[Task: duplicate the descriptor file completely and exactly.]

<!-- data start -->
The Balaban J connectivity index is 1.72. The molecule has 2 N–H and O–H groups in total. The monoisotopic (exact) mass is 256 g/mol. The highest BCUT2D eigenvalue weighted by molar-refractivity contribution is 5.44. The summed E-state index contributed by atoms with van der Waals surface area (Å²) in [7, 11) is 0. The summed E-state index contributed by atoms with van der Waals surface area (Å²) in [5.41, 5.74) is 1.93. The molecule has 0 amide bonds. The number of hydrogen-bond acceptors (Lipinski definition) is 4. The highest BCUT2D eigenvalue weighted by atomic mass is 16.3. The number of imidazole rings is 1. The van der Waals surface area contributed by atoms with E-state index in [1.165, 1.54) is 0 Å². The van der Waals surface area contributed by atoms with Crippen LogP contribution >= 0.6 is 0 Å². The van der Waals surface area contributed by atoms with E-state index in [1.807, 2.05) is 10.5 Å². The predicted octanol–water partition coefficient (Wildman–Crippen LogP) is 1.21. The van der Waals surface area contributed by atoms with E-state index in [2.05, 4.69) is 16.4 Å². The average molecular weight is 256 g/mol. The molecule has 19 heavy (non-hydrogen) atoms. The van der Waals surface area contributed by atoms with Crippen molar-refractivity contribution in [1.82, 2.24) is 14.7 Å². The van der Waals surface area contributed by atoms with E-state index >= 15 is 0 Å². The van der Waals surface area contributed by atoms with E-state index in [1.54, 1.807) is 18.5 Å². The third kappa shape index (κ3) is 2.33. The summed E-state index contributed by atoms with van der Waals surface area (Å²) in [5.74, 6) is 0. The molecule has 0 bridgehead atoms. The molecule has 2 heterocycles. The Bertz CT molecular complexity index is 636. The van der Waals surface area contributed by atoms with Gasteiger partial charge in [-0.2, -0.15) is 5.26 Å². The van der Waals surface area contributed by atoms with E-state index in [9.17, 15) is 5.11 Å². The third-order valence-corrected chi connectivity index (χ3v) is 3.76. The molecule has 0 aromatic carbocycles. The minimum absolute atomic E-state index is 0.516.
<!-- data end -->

The Balaban J connectivity index is 1.72. The molecule has 2 N–H and O–H groups in total. The monoisotopic (exact) mass is 256 g/mol. The highest BCUT2D eigenvalue weighted by molar-refractivity contribution is 5.44. The summed E-state index contributed by atoms with van der Waals surface area (Å²) in [7, 11) is 0. The summed E-state index contributed by atoms with van der Waals surface area (Å²) in [5.41, 5.74) is 1.93. The molecule has 0 amide bonds. The number of hydrogen-bond acceptors (Lipinski definition) is 4. The highest BCUT2D eigenvalue weighted by atomic mass is 16.3. The number of imidazole rings is 1. The van der Waals surface area contributed by atoms with E-state index in [1.165, 1.54) is 0 Å². The van der Waals surface area contributed by atoms with Crippen LogP contribution >= 0.6 is 0 Å². The van der Waals surface area contributed by atoms with E-state index in [1.807, 2.05) is 10.5 Å². The predicted octanol–water partition coefficient (Wildman–Crippen LogP) is 1.21. The van der Waals surface area contributed by atoms with E-state index in [2.05, 4.69) is 16.4 Å². The average molecular weight is 256 g/mol. The molecule has 19 heavy (non-hydrogen) atoms. The van der Waals surface area contributed by atoms with Crippen molar-refractivity contribution in [1.82, 2.24) is 14.7 Å². The van der Waals surface area contributed by atoms with E-state index >= 15 is 0 Å². The van der Waals surface area contributed by atoms with E-state index in [1.54, 1.807) is 18.5 Å². The third kappa shape index (κ3) is 2.33. The summed E-state index contributed by atoms with van der Waals surface area (Å²) in [5.74, 6) is 0. The molecule has 0 bridgehead atoms. The molecule has 2 heterocycles. The Bertz CT molecular complexity index is 636. The van der Waals surface area contributed by atoms with Gasteiger partial charge in [-0.2, -0.15) is 5.26 Å². The van der Waals surface area contributed by atoms with E-state index in [9.17, 15) is 5.11 Å². The third-order valence-corrected chi connectivity index (χ3v) is 3.76. The molecule has 0 aromatic carbocycles. The minimum absolute atomic E-state index is 0.516.